Is it realistic that Robett would show up in Winterfell? We saw already Robett as an infiltrator in Harrenhal. So there is some support for having him in Winterfell as part of a mission.

There are two difficulties: Winterfell is closed and well guarded and Robett is too well-known to wander the castle incognito. And:
Every gate was closed and barred and heavily guarded, though; no one was allowed to enter or depart the castle without Lord Bolton's leave.
(The Turncloak, ADwD)

Recall that Robett was among the Dreadfort men in the south. I can see only one option for Robett to have entered Winterfell without Roose's knowledge: an acccomplice among the Ryswell scouts. Indeed, we know that there is dispute between the Ryswells.

Robett has fought most of the war with Roose, and was among the commanders of the Young Wolf's second army. Roose and Robett took Harrenhal together and Robett trusted Roose to the point of playing the trojan horse. When Roose sent Glover to Duskendale, he claimed that it was the command of the king. After the Red Wedding, Glover met Manderly in White Harbor and he knows that Roose has betrayed the Young Wolf. But, Roose has no reason to believe that Glover knows about his role in the Red Wedding and in the attack on Duskendale.

So, it is possible that Glover concluded a secret agreement with Roose. It would be easy to invent a reason: complain that Stannis has taken Deepwood Motte and ask Roose's help. Or say that Galbart has another heir for Deepwood Motte, and pretend to ask for Roose's help to obtain the lordship in exchange of Glover's fealty (this is what happened with the Karstarks, and perhaps the Umbers). The trick would justify the secrecy of the visit, and the presence of Robett in the castle. However, Roose is not easily fooled.

Given the unfolding of events: Deepwood Motte was still in the Ironmen's control when Roose summoned all the northern nobility to Barrowton. So the Glovers can not be faulted for not having been present on the wedding day. If Robett were in the castle with Roose's knowledge, it's likely that Roose had him watched.

Manderly and Glover met Davos secretly in White Harbor during the feast in honor of the Freys. Manderly used then as pretext for his absence a visit to the privy. When the hooded man comes across Theon in Winterfell, there is people and music in the Great Hall. A few hours later, Theon hears Roger Ryswell mention Manderly's lengthy visits to the privy (hour long squat).

Robett's presence in Winterfell and meeting with Manderly could be about several things:
The news of Robb's will seems the less likely. The story with Manderly is clearly written around the return of Rickon.

To conclude, Robett as the hooded man would fit perfectly with the internal logic of the story. But it is not clear how to overcome the difficulties with Robett's entrance in a well-guarded castle where he is not welcome and why Robett isn't more preoccupied by his children, his wife and his brother (and liege lord). Note that exfiltrating Theon is of interest for Robett, since he could hope to exchange Theon for his children at Harlaw.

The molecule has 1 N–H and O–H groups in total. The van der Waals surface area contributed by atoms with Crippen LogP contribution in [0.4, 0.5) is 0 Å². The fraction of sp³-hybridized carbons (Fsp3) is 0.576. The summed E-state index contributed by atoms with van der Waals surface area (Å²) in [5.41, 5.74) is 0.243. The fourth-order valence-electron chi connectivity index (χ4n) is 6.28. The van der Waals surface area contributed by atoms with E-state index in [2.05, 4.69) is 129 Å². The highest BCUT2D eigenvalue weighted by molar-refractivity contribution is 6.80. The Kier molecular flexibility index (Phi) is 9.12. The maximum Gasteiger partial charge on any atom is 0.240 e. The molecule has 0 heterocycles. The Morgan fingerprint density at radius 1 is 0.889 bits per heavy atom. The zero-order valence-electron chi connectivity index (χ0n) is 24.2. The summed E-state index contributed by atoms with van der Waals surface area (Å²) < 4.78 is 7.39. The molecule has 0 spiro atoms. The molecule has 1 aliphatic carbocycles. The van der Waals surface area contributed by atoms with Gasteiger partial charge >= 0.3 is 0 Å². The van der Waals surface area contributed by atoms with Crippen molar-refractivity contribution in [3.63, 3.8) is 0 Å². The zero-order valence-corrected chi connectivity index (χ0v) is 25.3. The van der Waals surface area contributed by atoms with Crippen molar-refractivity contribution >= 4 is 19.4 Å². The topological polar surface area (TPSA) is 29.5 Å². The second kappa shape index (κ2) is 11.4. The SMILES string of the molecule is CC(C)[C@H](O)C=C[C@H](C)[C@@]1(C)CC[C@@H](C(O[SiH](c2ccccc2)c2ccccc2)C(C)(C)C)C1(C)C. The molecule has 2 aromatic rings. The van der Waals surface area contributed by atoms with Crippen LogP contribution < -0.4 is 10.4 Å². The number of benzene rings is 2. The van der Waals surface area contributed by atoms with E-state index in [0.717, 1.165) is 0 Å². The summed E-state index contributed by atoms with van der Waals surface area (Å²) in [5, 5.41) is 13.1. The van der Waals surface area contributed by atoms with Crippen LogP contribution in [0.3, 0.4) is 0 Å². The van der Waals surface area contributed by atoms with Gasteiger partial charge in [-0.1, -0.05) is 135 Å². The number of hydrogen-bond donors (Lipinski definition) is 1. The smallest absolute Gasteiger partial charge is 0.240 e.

Finally, if Robett is in the Winterfell area, there are men with Stannis that he knows probably very well. His wife has given them specifically.
The army covered twenty-two miles the first day, by the reckoning of the guides Lady Sybelle had given them, trackers and hunters sworn to Deepwood with clan names like Forrester and Woods, Branch and Bole.
(The King's Prize, ADwD)
“He’s not wrong,” grumbled Ned Woods, one of the scouts from Deepwood. Noseless Ned, he was called; frostbite had claimed the tip of his nose two winters past. Woods knew the wolfwood as well as any man alive. Even the king’s proudest lords had learned to listen when he spoke.
(The Sacrifice, ADwD)
Thus there is the possibility that Glover has informers with Stannis, people he might contact.

3. Dagmer Cleftjaw

It might be odd to bring Dagmer as a piece of the Winterfell situation. But let's recall his story.

Dagmer has long served the Greyjoys. Here is a piece of Balon Greyjoy's story.
At fifteen he had sailed with Dagmer Cleftjaw to the Stepstones and spent a summer reaving.
(The Prophet, AFfC)
Dagmer is remembered fondly by Theon as he returns to Pyke and is surprised to see his uncle Aeron.
“I had not looked for you, Uncle. After ten years, I thought perhaps my lord father and lady mother might come themselves, or send Dagmer with an honor guard.”
(Theon, ACoK)

Dagmer is so well respected that when Theon learns that his fathers sends Dagmer with him to raid the Stony Shore he thinks.
With Dagmer Cleftjaw along as well, his command would be purely nominal.
(Theon II, ACoK)
Dagmer has been Theon's master at arms.
Ugly as it was, that smile brought back a hundred memories. Theon had seen it often as a boy, when he'd jumped a horse over a mossy wall, or flung an axe and split a target square. He'd seen it when he blocked a blow from Dagmer's sword, when he put an arrow through a seagull on the wing, when he took the tiller in hand and guided a longship safely through a snarl of foaming rocks. He gave me more smiles than my father and Eddard Stark together. Even Robb . . . he ought to have won a smile the day he'd saved Bran from that wildling, but instead he'd gotten a scolding, as if he were some cook who'd burned the stew.

“You and I must talk, Uncle,” Theon said. Dagmer was no true uncle, only a sworn man with perhaps a pinch of Greyjoy blood four or five lives back, and that from the wrong side of the blanket. Yet Theon had always called him uncle nonetheless.
“Come onto my deck, then.” There were no mlords from Dagmer, not when he stood on his own deck. On the Iron Islands, every captain was a king aboard his own ship.
(Theon III, ACoK)